Austin Psych Fest day 2

Catching up…

Wall Of Death – I’d never heard of these guys before and instantly dug the sound.

Woodsman – Some friends said to check them out and was not disappointed. Very very good. Wished I videoed some of it, but was too transfixed by the hypnodrone. Bought their album as soon as I had a chance too.

Woodsman - Austin Psych Fest 2013

Holydrug Couple

Boris – I can’t add anything else other than WAAAARRRGGGHHHH. The possible high-point of the entire festival occurs when Atsuo of Boris stood up through the on-stage smoke – mallet held aloft like a victorious Conan – and then just bashed the hell out a gong as the tripping, high, drunk, tired audience cheered him on.

Boris as Atsuo Shel

Black Mountain

Kaleidoscope [UK]

Man Or Astro-man? – a huge thunderstorm cut loose during Man… Or Astro’man’s set. I was at the very front of the stage looking out for the flaming theremin and had no idea what was happening outside the tent, but it seemed as if the entire festival jammed into the tent during their set and everyone: audience/band/everyone just went bananas. Fantastic set!

Man… Or Astroman? - Austin Psych Fest 2013

The Black Ryder – POURING rain during their set, but they sounded great. Looking forward to their new album quite a bit.

The Warlocks – haven’t seen them in a long time, but they also sounded terrific. George from the much missed Ojos Rojos is playing drums for them now.

Spectrum

Spectrum - Austin Psych Fest 2013

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One Response to Austin Psych Fest day 2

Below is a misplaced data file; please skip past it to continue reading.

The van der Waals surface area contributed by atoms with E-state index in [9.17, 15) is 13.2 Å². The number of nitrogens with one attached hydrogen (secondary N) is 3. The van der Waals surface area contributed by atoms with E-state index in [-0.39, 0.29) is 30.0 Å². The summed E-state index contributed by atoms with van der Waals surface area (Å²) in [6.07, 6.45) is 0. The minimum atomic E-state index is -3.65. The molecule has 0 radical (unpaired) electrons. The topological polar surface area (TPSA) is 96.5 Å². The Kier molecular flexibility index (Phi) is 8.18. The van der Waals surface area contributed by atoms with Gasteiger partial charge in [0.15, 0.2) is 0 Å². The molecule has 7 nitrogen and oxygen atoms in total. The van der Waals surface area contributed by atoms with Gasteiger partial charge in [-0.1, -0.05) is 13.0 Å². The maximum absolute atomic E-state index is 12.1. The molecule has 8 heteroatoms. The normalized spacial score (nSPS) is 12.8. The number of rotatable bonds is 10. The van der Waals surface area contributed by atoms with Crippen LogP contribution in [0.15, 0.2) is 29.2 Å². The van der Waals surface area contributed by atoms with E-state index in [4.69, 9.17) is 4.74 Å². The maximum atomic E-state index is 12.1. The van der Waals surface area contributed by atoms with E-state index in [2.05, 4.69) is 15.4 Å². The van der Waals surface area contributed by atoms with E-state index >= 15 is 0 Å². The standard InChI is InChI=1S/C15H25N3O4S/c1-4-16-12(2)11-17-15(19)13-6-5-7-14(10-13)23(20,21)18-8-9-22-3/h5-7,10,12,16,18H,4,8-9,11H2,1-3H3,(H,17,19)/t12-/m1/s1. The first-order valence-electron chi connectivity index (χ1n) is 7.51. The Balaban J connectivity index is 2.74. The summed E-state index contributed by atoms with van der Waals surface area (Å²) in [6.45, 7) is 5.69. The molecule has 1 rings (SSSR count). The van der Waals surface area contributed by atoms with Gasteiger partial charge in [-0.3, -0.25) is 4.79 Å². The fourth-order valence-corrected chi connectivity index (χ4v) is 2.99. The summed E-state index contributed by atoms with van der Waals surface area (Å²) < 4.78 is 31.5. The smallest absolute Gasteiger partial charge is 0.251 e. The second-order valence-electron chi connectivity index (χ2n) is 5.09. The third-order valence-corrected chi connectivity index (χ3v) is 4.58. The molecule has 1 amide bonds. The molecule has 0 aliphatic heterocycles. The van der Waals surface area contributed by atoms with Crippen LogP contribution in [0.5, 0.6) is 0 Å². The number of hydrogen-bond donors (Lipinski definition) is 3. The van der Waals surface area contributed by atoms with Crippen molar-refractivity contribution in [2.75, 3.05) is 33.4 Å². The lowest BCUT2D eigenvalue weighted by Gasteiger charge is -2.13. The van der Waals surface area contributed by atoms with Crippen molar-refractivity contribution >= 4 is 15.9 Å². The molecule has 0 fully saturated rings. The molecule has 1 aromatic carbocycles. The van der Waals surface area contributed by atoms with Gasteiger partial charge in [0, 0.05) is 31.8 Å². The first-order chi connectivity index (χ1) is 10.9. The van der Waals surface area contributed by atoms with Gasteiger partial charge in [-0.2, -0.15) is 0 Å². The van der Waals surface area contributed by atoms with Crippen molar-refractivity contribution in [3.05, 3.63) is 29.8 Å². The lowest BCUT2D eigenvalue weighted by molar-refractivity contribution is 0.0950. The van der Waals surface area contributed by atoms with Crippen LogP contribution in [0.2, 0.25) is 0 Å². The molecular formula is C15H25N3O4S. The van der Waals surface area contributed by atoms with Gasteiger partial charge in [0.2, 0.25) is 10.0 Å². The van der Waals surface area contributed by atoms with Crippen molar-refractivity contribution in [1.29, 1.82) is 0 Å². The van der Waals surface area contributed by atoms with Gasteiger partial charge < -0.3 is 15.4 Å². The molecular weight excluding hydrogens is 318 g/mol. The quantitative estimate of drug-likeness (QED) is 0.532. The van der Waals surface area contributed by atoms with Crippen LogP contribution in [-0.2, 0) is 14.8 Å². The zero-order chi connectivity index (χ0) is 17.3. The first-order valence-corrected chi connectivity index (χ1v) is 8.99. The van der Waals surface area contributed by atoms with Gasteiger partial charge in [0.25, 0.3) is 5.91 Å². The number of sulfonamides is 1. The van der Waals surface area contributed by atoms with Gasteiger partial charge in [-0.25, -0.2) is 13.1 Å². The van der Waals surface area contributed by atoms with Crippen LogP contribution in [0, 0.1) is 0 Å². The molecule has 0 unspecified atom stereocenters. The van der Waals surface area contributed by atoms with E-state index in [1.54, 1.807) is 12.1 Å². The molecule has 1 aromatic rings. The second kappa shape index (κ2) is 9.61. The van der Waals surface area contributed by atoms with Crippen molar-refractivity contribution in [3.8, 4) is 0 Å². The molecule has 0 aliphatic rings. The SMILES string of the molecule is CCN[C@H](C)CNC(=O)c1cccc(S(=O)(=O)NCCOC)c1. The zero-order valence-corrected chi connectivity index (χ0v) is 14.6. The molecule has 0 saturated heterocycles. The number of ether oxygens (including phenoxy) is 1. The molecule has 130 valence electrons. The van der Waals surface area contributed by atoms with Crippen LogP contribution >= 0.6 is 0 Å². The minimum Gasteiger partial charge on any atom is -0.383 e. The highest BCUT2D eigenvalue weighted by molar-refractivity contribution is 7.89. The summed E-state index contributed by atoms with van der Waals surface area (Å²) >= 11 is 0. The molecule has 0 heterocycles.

1. The opening brought a fine group of Irish anthems, “American Land,” “Badlands,” and “Death to My Hometown,” during which Bruce made a lot of his Irish heritage, drinking a nice cold Irish beer and proclaiming he earned his Irish “passport.” Then he retrieved from the audience a huge sign made to look like an official passport, and another that referenced his O’Hagan family roots. The song request was another “never before played, but you can’t stump the E Street Band”‘ rarity — after a brief discussion to work out the key, they nailed The Temptations’ “Ain’t Too Proud to Beg.” The newsmaker of the night was also by sign request, “American Skin (41 Shots).” Bruce introduced it by saying, “We send this one out as a letter back home, for justice, for Trayvon Martin.” It might be an American problem, but it hit a nerve with the Irish crowd: they rose as one to participate in the call-and-response part at the end, returning “41 shots” to Bruce’s “you get killed just for living” with an intensity previously unheard. It wasn’t just “American Skin,” but the next group of songs in this set, “The Promised Land,” “Wrecking Ball,” “We Take Care of Our Own,” and “Jack of All Trades,” that taken together delivered a message of hope, clear-eyed courage, and perseverance against the odds. “The Promised Land” in this context sounded like a brand new song — an angry song. And there was Jake, a young black man standing in the middle of the stage, armed with nothing but a saxophone, his presence there on the stage a visual reminder of the barriers that Bruce and Clarence broke together so many years ago, and those that still need to fall. Then “Wrecking Ball,” “We Take Care of Our Own,” and “Jack of All Trades” from the new album, decades later but still delivering on the promise that music will never stop speaking truth to power; indeed, it is the most powerful tool we have to do so.

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